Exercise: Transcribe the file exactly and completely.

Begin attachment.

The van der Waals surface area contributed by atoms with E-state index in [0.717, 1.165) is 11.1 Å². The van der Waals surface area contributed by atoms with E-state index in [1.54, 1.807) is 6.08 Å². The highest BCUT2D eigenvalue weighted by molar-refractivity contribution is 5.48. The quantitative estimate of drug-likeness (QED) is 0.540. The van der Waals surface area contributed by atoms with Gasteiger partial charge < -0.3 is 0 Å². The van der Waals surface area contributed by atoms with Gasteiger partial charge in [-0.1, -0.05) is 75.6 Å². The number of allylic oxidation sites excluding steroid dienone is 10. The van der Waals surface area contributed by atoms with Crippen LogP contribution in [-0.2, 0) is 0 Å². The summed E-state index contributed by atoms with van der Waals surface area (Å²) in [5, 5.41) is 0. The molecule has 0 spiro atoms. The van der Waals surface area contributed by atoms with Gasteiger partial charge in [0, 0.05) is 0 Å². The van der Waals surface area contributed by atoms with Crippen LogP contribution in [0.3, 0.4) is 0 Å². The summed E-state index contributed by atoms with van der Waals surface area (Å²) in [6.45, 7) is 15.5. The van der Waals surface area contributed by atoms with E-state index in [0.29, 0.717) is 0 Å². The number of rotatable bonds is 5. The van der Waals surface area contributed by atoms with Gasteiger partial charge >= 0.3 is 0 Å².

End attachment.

The van der Waals surface area contributed by atoms with E-state index in [0.717, 1.165) is 11.1 Å². The van der Waals surface area contributed by atoms with E-state index in [1.54, 1.807) is 6.08 Å². The highest BCUT2D eigenvalue weighted by molar-refractivity contribution is 5.48. The quantitative estimate of drug-likeness (QED) is 0.540. The van der Waals surface area contributed by atoms with Gasteiger partial charge < -0.3 is 0 Å². The van der Waals surface area contributed by atoms with Gasteiger partial charge in [-0.1, -0.05) is 75.6 Å². The number of allylic oxidation sites excluding steroid dienone is 10. The van der Waals surface area contributed by atoms with Crippen LogP contribution in [-0.2, 0) is 0 Å². The summed E-state index contributed by atoms with van der Waals surface area (Å²) in [5, 5.41) is 0. The molecule has 0 spiro atoms. The van der Waals surface area contributed by atoms with Gasteiger partial charge in [0, 0.05) is 0 Å². The van der Waals surface area contributed by atoms with Crippen LogP contribution in [0.3, 0.4) is 0 Å². The summed E-state index contributed by atoms with van der Waals surface area (Å²) in [6.45, 7) is 15.5. The van der Waals surface area contributed by atoms with E-state index in [0.29, 0.717) is 0 Å². The number of rotatable bonds is 5. The van der Waals surface area contributed by atoms with Gasteiger partial charge >= 0.3 is 0 Å².